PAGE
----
Hartley’s Popocatepetl set to explode at Selkirk

The Mexican volcano, Popocatepetl, looks angry in a circa 1932-33 rust red painting by renowned American painter Marsden Hartley (1877-1943). The painting is Lot 109 at the Jan. 9 Selkirk Auctioneers’ Premier Gallery. It has a conservative pre-sale estimate at $150,000-$200,000.


Bryan Laughlin will probably never forget Lot 109 of the upcoming Jan. 9 auction at Selkirk Auctioneers’ Elite Gallery Auction. As Executive Director and Curator of the auction house located a few blocks from the Mississippi River. Lot 109 is an important untitled oil on canvass done by Marsden Hartley (American, 1877-1943), depicting the robust clouds and rocky terrain surrounding the peak of one of Mexico’s great volcanos, Popocatepetl. The name, Popocatepetl, means “it smokes.”

And when was the last time Popocatepetl smoked? It was on Jan. 9, 2020 (109 the same as the lot number), Laughlin found out the day after assigning lot numbers for the auction. “I hope it erupts again … of course, at auction,” Laughlin quips. “It has been in the same family about 40 years. They knew they had something of value, but I don’t think they knew the  importance of this piece in art history.”

Hartley painted four versions of Popocatepetl. Three of the paintings are oil on board, primarily consisting of cobalt blues and bright whites. These were exhibited February 1933 in Mexico City to celebrate the completion of Hartley’s Guggenheim Fellowship. One of the paintings is in the Smithsonian American Art Museum in Washington, another is The Sheldon Museum of Art in Lincoln, Nebraska, and the third sold at Sotheby’s in 2012 for $392,500.

Selkirk Auctions has put a “conservative” pre-sale estimate of $150,000- $200,000.

“We, here at Selkirk, feel very privileged to make such an important re-discovery in the world of art history,” Laughlin said. “It was known that this fourth painting existed, but it was unknown where. It was initially given by the artist to a friend and fellow painter.” However, this painting is very different from the other three. The painting for auction on Jan. 9 is an oil on canvass, it is larger than the other 3 at 28 by 30 inches, and a palette of rust red, azure blue & white offer a more tumultuous and powerful painting.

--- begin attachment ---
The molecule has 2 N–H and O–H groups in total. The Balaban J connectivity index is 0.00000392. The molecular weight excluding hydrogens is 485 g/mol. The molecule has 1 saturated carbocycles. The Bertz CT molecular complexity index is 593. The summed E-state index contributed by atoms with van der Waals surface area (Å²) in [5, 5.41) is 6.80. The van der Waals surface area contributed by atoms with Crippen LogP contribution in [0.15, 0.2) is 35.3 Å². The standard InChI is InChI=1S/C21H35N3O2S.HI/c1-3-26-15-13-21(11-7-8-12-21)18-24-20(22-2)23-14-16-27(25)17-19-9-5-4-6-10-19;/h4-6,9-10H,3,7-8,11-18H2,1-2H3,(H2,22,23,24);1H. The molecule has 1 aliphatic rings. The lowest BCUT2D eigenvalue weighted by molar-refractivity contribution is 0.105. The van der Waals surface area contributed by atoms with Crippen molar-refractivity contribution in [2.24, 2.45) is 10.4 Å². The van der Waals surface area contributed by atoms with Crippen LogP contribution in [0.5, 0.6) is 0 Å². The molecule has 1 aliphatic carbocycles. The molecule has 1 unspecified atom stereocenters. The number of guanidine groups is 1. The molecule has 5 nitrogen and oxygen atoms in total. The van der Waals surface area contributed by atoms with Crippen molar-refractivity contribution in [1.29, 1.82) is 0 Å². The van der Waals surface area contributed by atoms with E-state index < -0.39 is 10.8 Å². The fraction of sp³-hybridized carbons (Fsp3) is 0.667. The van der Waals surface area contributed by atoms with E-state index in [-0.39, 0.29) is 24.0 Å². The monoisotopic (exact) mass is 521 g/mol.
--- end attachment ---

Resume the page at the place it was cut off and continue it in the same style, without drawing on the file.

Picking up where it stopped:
“It’s a clearly more powerful image,” Laughlin says. “It has, I think, more of a sacred and mystical appeal.”

The painting will be included in an upcoming catalogue raisonne by Distinguished Professor at Bates College and Hartley Scholar Gail R. Scott, who describes his work as “visionary mountain portraits coincided with his continuing involvement with mysticism.”

It was with mixed feelings that Hartley arrived in Mexico City in March of 1932. His enthusiasm for completing the painting, underwritten by the Guggenheim Foundation, was broad sided by the death of his good friend, writer Hart Crane who committed suicide at the age of 32. Ironically, Crane had visited Mexico the previous year on a Guggenheim Fellowship.
In grief and increasingly dissatisfied with the accommodations in Mexico City, Hartley traveled south some 45 miles and discovered “the majestic rise of Popocatepetl always in snow and certainly one of the handsomest of the volcanoes of the world …an almost flawless triangle.”

Hartley, who was also a poet and essay writer, was a great believer in the occult, and as Scott maintains, Hartley’s infatuation with the volcanic landscape along with his study of visionary writings built upon his intention to “reveal the convert, occult forces vested in the earth itself.”

Hartley’s close friend and fellow artist, Carl Sprinchorn (1997-1971), who was  given the painting by the artist, has been quoted as saying the painting was a “recollection,” which may account for its absence in the Mexico City exhibition.

Selkirk will also be selling several Hudson River Valley paintings from the mid-19th century, a Montague Dawson maritime oil and a bronze sculpture by Alexander Archipenko, mixed in with fine period furniture, decorative arts and jewelry from national collections.

Contact: (314) 696-9041 www.selkirkauctions.com